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When examining silk textiles attributed to the early modern Persianate world, there is always some uncertainty as to whether they were produced in Safavid Iran or Mughal India. The confusion is warranted: the two courts share many of the same ideas, images, and even family connections, creating a broad cultural overlap. This becomes apparent in the arts from the mid-sixteenth century onwards, as politics and patronage prompted the migration of key Safavid artists, including weavers, from Iran to Mughal India. As Persian painting was developed in the royal atelier, luxury silks were also produced with Safavid techniques.

Examining these imported skills through a group of figural silk textiles depicting scenes from Persian-language poetry of the Khamsa, this study hypothesizes that some silks previously believed to be of Safavid provenance may have been produced by weavers who had immigrated to the Mughal court from Iran. The silks are analyzed with regard to iconographic details, weaving techniques including velvet and lampas, and textual evidence supporting the Mughal interest in Persian literature. The source of the poetic narrative depicted is also in question, as literary responses to the Khamsa were created and circulated throughout the Persianate world. Lastly, the study also poses questions as to the determination of provenance itself with regard to immigrant labor, and how scholars assign labels to objects made by people from one country who are creating objects for patrons or consumers in another.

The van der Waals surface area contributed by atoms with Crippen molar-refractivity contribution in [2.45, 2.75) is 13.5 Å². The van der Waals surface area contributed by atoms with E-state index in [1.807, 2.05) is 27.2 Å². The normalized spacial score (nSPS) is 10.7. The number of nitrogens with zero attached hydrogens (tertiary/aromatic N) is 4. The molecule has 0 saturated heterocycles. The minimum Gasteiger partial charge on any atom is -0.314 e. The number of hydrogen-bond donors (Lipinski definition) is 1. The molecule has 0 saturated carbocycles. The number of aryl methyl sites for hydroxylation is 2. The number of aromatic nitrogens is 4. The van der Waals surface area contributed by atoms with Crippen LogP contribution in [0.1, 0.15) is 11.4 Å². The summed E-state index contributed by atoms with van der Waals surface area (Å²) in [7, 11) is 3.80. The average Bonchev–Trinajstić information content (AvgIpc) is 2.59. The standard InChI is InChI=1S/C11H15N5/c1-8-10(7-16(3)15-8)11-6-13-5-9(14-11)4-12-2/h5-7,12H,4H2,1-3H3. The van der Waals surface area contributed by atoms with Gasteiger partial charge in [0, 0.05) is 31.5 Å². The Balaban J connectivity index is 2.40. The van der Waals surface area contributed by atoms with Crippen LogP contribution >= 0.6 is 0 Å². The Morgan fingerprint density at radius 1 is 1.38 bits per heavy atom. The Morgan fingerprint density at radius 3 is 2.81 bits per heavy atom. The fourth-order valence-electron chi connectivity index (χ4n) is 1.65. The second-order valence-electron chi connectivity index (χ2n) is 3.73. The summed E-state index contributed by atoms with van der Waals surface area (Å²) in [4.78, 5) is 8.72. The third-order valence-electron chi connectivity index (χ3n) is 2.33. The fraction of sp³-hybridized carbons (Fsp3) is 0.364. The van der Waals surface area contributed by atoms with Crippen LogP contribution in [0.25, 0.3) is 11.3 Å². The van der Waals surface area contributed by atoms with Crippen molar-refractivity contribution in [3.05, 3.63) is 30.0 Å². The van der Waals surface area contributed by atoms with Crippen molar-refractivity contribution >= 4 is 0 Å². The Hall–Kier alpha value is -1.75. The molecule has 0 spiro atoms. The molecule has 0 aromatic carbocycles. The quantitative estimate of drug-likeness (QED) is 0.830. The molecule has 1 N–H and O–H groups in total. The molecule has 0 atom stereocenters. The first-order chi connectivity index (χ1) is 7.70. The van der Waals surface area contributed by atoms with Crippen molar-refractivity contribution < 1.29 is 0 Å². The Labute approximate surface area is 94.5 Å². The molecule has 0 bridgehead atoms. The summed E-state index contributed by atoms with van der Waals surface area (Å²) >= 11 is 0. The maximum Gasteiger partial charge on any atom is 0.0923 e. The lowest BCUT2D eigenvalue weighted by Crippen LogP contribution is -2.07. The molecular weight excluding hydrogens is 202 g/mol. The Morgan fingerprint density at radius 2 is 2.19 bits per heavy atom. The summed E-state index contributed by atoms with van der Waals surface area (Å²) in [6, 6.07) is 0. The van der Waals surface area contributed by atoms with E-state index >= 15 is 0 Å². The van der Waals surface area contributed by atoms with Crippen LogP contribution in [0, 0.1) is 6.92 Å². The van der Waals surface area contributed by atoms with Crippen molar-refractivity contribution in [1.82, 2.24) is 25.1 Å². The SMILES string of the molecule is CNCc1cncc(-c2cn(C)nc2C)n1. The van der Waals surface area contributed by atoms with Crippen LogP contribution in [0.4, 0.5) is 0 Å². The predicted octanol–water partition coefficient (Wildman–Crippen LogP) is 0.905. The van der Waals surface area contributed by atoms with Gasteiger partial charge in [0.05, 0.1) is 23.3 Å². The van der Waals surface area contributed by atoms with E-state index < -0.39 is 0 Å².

Published in Hidden Stories/Human Lives: Proceedings of the Textile Society of America 17th Biennial Symposium, October 15-17, 2020.

doi: 10.32873/unl.dc.tsasp.0092



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